Volcom President Richard Woolcott made it onto this shortlist not just because his brand exudes creative mayhem, but—more amazingly—because it’s been able to maintain that anti-establishment identity in the midst of phenomenal growth.
Volcom grossed 2,600 dollars in 1991, its first year in business. But from that humble beginning emerged explosive growth, propelling Volcom to where it stands today as a fixture among the “Big Five pantheon of action-sports brands.
Aside from producing consistently edgy and well-executed product, Volcom has effectively encompassed the surf, skate, and snow genres—as well as music and art. “We’ve always been committed to all three sports, says Wooly, and its roster of athletes—from Bruce Irons to Shaun White and Geoff Rowley—illustrates that triple-threat commitment.
“One thing that’s so phenomenal about Volcom, says Sanük Founder Jeff Kelley, “is their crossover into all of the other action-sports markets—that they were able to obtain a core presence in all of them.
From early on, Woolcott and Cofounder Tucker Hall positioned Volcom as an alternative-to-the-mainstream company. Even today, the brand’s influential marketing at times suggests the company is flying by the seat of its pants, doing whatever fun or random thing happens to catch its fancy that month. While they probably are having fun, Volcom is a well-run and surprisingly sophisticated business. Like a Jackson Pollock painting, on the outside it may look like a random splattering of paint, but there’s a well-thought-out and calculated method to the madness that’s anything but random.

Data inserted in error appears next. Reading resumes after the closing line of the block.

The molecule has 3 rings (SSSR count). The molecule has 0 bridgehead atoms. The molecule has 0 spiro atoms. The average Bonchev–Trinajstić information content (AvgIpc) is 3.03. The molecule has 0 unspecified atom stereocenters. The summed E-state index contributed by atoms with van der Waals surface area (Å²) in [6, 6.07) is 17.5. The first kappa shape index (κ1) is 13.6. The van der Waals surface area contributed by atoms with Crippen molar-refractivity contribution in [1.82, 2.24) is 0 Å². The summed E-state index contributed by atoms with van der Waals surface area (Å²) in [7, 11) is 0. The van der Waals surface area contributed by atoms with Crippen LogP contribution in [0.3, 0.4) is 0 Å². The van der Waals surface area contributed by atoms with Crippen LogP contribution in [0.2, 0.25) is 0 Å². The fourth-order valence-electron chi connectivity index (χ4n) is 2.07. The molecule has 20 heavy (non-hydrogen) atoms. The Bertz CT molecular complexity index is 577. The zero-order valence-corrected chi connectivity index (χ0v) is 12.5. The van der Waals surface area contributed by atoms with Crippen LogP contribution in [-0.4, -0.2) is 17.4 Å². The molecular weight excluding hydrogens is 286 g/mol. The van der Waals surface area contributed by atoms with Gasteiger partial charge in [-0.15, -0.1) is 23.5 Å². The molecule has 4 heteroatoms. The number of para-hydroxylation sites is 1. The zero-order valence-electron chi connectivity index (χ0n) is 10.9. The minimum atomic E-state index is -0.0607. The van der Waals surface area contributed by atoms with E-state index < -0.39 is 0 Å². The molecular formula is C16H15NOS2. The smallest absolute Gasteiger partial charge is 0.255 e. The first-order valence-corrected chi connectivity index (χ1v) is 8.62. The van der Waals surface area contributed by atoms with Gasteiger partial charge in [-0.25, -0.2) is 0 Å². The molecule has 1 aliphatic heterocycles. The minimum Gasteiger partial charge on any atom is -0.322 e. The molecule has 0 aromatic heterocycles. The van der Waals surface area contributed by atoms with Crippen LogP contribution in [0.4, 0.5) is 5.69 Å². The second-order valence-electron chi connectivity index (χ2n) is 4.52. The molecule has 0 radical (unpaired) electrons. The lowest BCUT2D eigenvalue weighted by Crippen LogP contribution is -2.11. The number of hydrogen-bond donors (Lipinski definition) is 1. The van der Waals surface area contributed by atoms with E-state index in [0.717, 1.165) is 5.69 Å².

As the mainstream has edged closer to Volcom, Woolcott has walked the tightrope between keeping the brand on the edge and true to its mission, while not alienating customers or retailers. This as much as anything puts Volcom in the spotlight of trendwatchers everywhere.
Seventeenth Street Surf Shop Owner Tom Brown says that since the beginning Volcom managers have focused on what they wanted the brand to be and what they thought was cool, and less about simply making what was going to sell fast. “You sit there amazed that they’ve been able to keep that commitment so long in a world where it’s so easy to sell out, he says.
Managing growth while keeping the brand intact is a delicate balance, and Woolcott is the first to tell you he couldn’t do it alone. But ultimately he’s the one who unites a building full of employees to walk this fine line. “I think the biggest key is that we’re all still very passionate about what we’re doing, he says. “We believe in what we’re doing—that’s our motivation. So, is it hard out there? Yeah, it’s really hard out there. The action-sports industry is extremely competitive, and the energy levels needed to compete can be exhausting. But that’s what we thrive on.